Cedar Rapids Gazette (Newspaper) - February 8, 1974, Cedar Rapids, Iowa
IWhite House-prosecutor rift expands
Friday, February 8, 1974
AT THE END of the* Iowa senate’s recent debate on wiping out the sales tax on prescription rlruKs and food for home consumption, a strange thing happened. One of the legislators — a grocer — disqualified himself from voting on the bill because of what he said was a conflict of interest.
Norman Hedgers of Adel abstained from the 46-2 enactment after leading opposition to it vocally before the vote. It could be argued snidely that a certain measure of self-interest falls to one who keeps the record void of one’s own extremely unpopular vote — just as business-self-interest could motivate a vote along the lines of Rodgers’ argument.
Even so, his standoff act was notable for rarity. It does direct attention to a seldom-tackled cpiestion as to interest-conflicts in the legislative process: Where should legislators draw the line in taking part in actions where they stand to lose or profit personally from what occurs? What ARE the legislative ethics that should rule?
There is. of course, an important difference between debating a point and voting on it. From the viewpoint of a legislator’s own experience or expertise in something, firsthand information from him can be useful to his colleagues. But possible personal gain from his own vote on an item, where decisive power comes to bear, is another breed of cat. When citizens with outside incomes sit as legislators too:
Should a grocer vote on food-tax changes — or on measures letting wine be sold in grocery stores.’ Should an insurance agent vote on rate-structure changes that could benefit his business — or on no-fault insurance?
Should a utility employe vote on legislation to control utilities? Should a teacher vote on a bargain ing-powcr enactment for teachers? Should a parent with children in parochial schools \ote on something that would channel public funds to private schools*’
Should a banker vote on raising bank rate maximums? Should a merchant vote on measures to increase, or limit, legal-rates on charge-account interest? Should a newspaper publisher vote on requirements for publishing public-body minutes, or legal notices?
Should a farmer vote on action to decrease tin* taxi's on his farm equipment? Should a real estate man vote on new controls for subdividers? Should a trucker vote on truck-length limitation changes?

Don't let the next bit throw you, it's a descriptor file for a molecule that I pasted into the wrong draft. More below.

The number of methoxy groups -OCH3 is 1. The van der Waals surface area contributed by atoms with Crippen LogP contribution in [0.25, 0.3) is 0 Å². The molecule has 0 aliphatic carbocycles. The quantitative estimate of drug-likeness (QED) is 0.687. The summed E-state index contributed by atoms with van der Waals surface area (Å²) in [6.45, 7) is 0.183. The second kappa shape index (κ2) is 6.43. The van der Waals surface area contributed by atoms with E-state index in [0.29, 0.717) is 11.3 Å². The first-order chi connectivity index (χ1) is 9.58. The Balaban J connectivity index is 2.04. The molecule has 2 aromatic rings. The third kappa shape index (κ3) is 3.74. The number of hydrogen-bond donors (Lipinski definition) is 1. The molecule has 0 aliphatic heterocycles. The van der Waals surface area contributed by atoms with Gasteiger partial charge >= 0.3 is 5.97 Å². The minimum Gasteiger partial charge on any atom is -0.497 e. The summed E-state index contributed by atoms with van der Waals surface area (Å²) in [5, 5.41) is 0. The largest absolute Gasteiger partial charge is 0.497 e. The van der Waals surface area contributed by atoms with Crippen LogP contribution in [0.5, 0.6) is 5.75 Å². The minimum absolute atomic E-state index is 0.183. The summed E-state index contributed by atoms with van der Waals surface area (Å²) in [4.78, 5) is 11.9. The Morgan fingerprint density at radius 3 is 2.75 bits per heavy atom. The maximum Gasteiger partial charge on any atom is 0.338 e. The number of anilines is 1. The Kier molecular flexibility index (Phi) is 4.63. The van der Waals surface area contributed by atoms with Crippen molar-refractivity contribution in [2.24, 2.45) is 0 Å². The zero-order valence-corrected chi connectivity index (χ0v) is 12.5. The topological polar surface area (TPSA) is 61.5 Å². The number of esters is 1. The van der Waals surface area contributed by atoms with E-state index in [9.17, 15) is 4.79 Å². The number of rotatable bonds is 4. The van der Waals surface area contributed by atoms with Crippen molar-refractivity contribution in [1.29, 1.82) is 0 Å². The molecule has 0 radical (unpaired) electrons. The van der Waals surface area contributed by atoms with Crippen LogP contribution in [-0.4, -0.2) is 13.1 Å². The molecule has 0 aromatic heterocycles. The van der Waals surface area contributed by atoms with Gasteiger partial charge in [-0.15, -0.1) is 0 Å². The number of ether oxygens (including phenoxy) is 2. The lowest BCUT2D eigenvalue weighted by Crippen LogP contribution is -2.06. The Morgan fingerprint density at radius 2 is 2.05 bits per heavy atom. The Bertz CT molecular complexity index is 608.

Interest-conflict possibilities involving personal reward from legislators' votes are as diverse as they are commonly ignored. But easy answers do not automatically enfold them all, and the practicalities more often show in shades of gray than black or white.
This much is clear for citizens and legislators, both: More sensitivity to interest-conflict voting should make cases of abstention commonplace instead of ran'.
THE CURIOUS phenomenon of sound social policy meshing with sound personal choice has shown up recently in birth rate figures for the nation during 1973. It comes as frosting on the cake to find that Iowa’s own record last year showed an even sounder birth rate than the national.
Preliminary data from the Census Bureau for last year disclosed a U.S. rate of 15 births for every I.(HK) people — lowest in the nation’s history. That corresponded with a rate of 1.9 children per couple, which is satisfyingly below the 2.1-per-eouple rate regarded as the stability level of zero population growth. Iowa’s performance ran still lower: 13.4 births per thousand residents, down a bit from 14.3 the year before.
In times of shortage and projections of still worse conditions as the century wears em, these trends glow in terms of resource-use. environmental quality and way-of-life concern Some analysts see a social awareness of all this as part of the reason why people have controlled
their reproductive' lives collectively to register the* rates now noted
Other specialists discount that motivation They explain the trend as mirroring “postponement” rather than a lasting pattern. Many also assess it as more an outgrowth of concerns for personal economy, inflation, affluence and life-style than a consequence of over-all enlightenment. Better practices of birth control and freer access to abortion also surely underlie the record too
Few would dispute, in any event, that the causes are multiple, the social forces behind them highly complex and the prognosis uncertain Even so, the current picture unmistakably bespeaks encouragement, rome what may, it manifests a brighter social outlook than the opposite trend would.
If most of the rest of tin* world ex cr manages to duplicate w hat we’ve been seeing here, an even greater time for cheering will have come, along with astonishing sign that all of hun unkind may actually have smartened up
By Rowland Evans and Robert Novak
WASHINGTON The probability that special prosecutor Leon Jaworski will not subpoena the last tapes and documents denied him by President Nixon’s lawyers may be hailed at the White House as a major victory, but iii fact the new confrontation has ominous overtones for the President